(CNN) — Growing up, Joshua Paul Hawkins didn’t have many role models.
Hawkins lived in what he calls a “very broken home” as a child in Las Vegas. His parents got divorced when he was 8, and he described the atmosphere in the house as filled with “anger and sadness.” However, he knew there was one thing he could count on: Batman.
Growing up in Seattle, Hawkins felt a bit like a loner, just like the character of Bruce Wayne, whose alter ego Batman first appeared on newsstands in “Detective Comics” #27 on March 30, 1939, and would be reinvented through countless movies, TV shows and books for the next 75 years.
Readers were captivated by the story of how Bruce, heir to a vast fortune, witnessed his parents’ murder at the hands of a mugger. As he grew older, Bruce was driven by vengeance and decided one night to take on the form of a bat to “strike terror” in the hearts of criminals.
“Being a child that young and watching your parents split up is a very harrowing experience,” said Hawkins, now 26 and living in Seattle. “And in my head, the only way I could make any sense of it was likening it to being like Bruce Wayne when he lost his parents to something senseless and tried to find something good to bring out of it.”
Despite the chaos at home, he could always rely on the 1989 “Batman” film making it all better. And after the 1992 animated series premiered, he came home every day, eagerly awaiting the show.
“It was a pure joy with me after every episode feeling inspired to keep going on the path I was going even if those around me didn’t understand my way of doing things.”
An inspiration to generations of people
In the 75 years since it began, the character of Batman has inspired many fans, young and old, in some cases because of a strong identification with the character.
Hawkins says he would have been a very different person if not for Batman, and that those emotions could have manifested themselves another way. He is a writer, creating stories that he hopes will inspire others just as Batman’s did.
“Had Batman not given me the compass of justice, I may have been nothing more than a punk kid who bullied kids for how they looked or what they did or for whatever I fancied at the time,” he said. “I wouldn’t have gotten such good grades because I wouldn’t have cared about school. And I may have even fallen into that dark place of feeling so angry and taking an unsavory means of trying to end what plagued me.”
There is truly something universal to how people identify with Batman, said producer Michael Uslan, who has been involved in every “Batman” movie since 1989.
Uslan describes Batman’s superpower as “his humanity”: “When you see a young boy whose parents are murdered before his eyes … he sacrifices his childhood in the belief that one person can make a difference, that he will get all the bad guys even if he has to walk through hell for the rest of his life,” he explained. “That is an origin story that not only transcends borders but transcends cultures.”
Young people identify with the Caped Crusader
Andrea Letamendi, a clinical psychologist and scientist, has studied Batman for years and notes that many young people can identify with his problems.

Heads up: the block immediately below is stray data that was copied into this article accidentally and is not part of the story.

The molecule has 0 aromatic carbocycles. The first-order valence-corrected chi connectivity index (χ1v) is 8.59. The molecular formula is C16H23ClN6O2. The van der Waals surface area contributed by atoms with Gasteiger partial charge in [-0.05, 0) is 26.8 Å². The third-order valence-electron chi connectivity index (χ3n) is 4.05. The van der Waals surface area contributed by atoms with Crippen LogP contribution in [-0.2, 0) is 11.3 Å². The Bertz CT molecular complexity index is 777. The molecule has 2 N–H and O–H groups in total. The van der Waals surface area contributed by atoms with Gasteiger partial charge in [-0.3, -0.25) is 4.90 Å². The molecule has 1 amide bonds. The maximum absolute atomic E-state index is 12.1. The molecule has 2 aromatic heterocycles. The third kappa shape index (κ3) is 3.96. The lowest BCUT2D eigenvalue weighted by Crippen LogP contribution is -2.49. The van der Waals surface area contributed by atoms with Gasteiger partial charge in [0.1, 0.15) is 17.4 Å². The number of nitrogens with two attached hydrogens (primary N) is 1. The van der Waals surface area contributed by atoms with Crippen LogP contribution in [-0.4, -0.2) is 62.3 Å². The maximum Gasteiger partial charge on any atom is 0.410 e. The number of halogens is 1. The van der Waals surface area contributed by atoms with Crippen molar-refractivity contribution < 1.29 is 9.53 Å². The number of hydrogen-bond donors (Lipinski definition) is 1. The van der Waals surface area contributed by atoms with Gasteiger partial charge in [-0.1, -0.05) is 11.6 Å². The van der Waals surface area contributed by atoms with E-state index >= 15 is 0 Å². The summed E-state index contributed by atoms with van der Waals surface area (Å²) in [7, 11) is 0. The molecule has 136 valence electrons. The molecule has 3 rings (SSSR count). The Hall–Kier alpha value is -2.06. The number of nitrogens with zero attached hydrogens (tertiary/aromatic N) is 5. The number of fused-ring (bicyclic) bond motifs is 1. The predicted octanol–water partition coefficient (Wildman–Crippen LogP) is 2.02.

“Nearly three-quarters of youths have been exposed to at least one trauma by the time they hit adolescence,” she said. “Childhood resiliency is also quite impressive — only a fraction of youths who experience traumatic stress actually develop long-lasting mental health problems. We don’t all put on a cape and cowl, but we are amazingly strong in the face of adversity.”
Feelings of isolation and intense loneliness have plagued retail worker Dusty Lane for his whole life.
The Nashville resident said he often keeps people at a distance and has problems letting them get close. He finds himself deep in thought on many occasions, much like Bruce Wayne, but he also channels it into something positive.
“He’s encouraged me to become a deep thinker, sharpen my wits, and truly believe in strong moral principles,” Lane said.
He remembers a dramatic scene from the 1990s “Batman” animated series in which Robin confronts his parents’ killer and attempts to kill him. Batman tells him not to let his emotions get the best of him.
“Before I ever make a decision out of anger that I would come to regret, I always hear that voice in the back of my head saying ‘You can’t let your emotions get the best of you.’ “
Lane firmly believes that role models can have a major influence over how one lives their life, and he says he picked the right one in Batman.
‘Batman helped me find my voice’
Eli Vizcaino’s problems growing up were quite different, but Batman helped him as well.
He grew up with a speech impediment. As a child, he had to practice with a speech therapist in the mornings, then practiced reading in the afternoons after school. Once he opened up a Batman comic book, he immediately became a fan and became more interested in reading out loud.
“Batman helped me find my voice,” he said.
The character continued to be a big part of Vizcaino’s life when he would move to different parts of the United States and switch schools.
“During these periods of transition, I would always have a period of intense loneliness before I would make friends and during this time, Batman would be there to help through that time,” said the Austin, Texas, resident.
It’s no wonder that children battling adversity — such as cancer survivor Miles Scott, who got to be “Batkid” in San Francisco in November as part of his Make-a-wish project — see the brave and fearless Batman as their favorite hero.
“Batman turns weakness into strength,” said Travis Langley, a professor of psychology at Henderson State University in Arkansas and a fellow Bat-fan. “Bruce Wayne took his own childhood fears and made something better out of them.”
Hawkins could not agree more.
“Batman really touched me. He inspired me. He helped me. And to this day I have a sense of justice and decency.